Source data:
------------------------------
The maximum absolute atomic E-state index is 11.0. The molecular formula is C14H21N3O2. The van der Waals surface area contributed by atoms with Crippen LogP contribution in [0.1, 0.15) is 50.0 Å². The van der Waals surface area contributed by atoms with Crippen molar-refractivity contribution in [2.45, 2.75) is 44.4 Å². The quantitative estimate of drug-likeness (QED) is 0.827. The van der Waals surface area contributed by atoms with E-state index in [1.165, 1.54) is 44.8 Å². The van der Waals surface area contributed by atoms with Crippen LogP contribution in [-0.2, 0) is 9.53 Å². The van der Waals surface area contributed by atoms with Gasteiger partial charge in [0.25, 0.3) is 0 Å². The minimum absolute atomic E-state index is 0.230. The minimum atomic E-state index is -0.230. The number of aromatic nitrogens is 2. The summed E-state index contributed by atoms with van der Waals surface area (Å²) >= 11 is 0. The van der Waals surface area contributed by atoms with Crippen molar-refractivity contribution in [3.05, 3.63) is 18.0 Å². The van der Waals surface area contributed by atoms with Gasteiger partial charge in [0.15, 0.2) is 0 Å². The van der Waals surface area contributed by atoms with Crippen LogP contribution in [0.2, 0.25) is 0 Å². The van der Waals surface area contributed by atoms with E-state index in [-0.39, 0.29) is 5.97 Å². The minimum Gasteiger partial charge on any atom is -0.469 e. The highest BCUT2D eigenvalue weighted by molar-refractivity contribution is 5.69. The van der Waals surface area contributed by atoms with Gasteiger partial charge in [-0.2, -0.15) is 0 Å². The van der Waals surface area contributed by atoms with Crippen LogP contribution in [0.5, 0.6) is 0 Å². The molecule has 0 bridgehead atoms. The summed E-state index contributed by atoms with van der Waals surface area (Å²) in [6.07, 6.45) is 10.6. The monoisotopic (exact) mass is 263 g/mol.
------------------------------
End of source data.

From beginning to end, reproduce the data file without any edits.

The maximum absolute atomic E-state index is 11.0. The molecular formula is C14H21N3O2. The van der Waals surface area contributed by atoms with Crippen LogP contribution in [0.1, 0.15) is 50.0 Å². The van der Waals surface area contributed by atoms with Crippen molar-refractivity contribution in [2.45, 2.75) is 44.4 Å². The quantitative estimate of drug-likeness (QED) is 0.827. The van der Waals surface area contributed by atoms with E-state index in [1.165, 1.54) is 44.8 Å². The van der Waals surface area contributed by atoms with Crippen LogP contribution in [-0.2, 0) is 9.53 Å². The van der Waals surface area contributed by atoms with Gasteiger partial charge in [0.25, 0.3) is 0 Å². The minimum absolute atomic E-state index is 0.230. The minimum atomic E-state index is -0.230. The number of aromatic nitrogens is 2. The summed E-state index contributed by atoms with van der Waals surface area (Å²) >= 11 is 0. The van der Waals surface area contributed by atoms with Crippen molar-refractivity contribution in [3.05, 3.63) is 18.0 Å². The van der Waals surface area contributed by atoms with Gasteiger partial charge in [0.15, 0.2) is 0 Å². The van der Waals surface area contributed by atoms with Crippen LogP contribution in [0.2, 0.25) is 0 Å². The van der Waals surface area contributed by atoms with E-state index in [-0.39, 0.29) is 5.97 Å². The minimum Gasteiger partial charge on any atom is -0.469 e. The highest BCUT2D eigenvalue weighted by molar-refractivity contribution is 5.69. The van der Waals surface area contributed by atoms with Gasteiger partial charge in [-0.2, -0.15) is 0 Å². The van der Waals surface area contributed by atoms with Crippen LogP contribution in [0.5, 0.6) is 0 Å². The molecule has 0 bridgehead atoms. The summed E-state index contributed by atoms with van der Waals surface area (Å²) in [6.07, 6.45) is 10.6. The monoisotopic (exact) mass is 263 g/mol.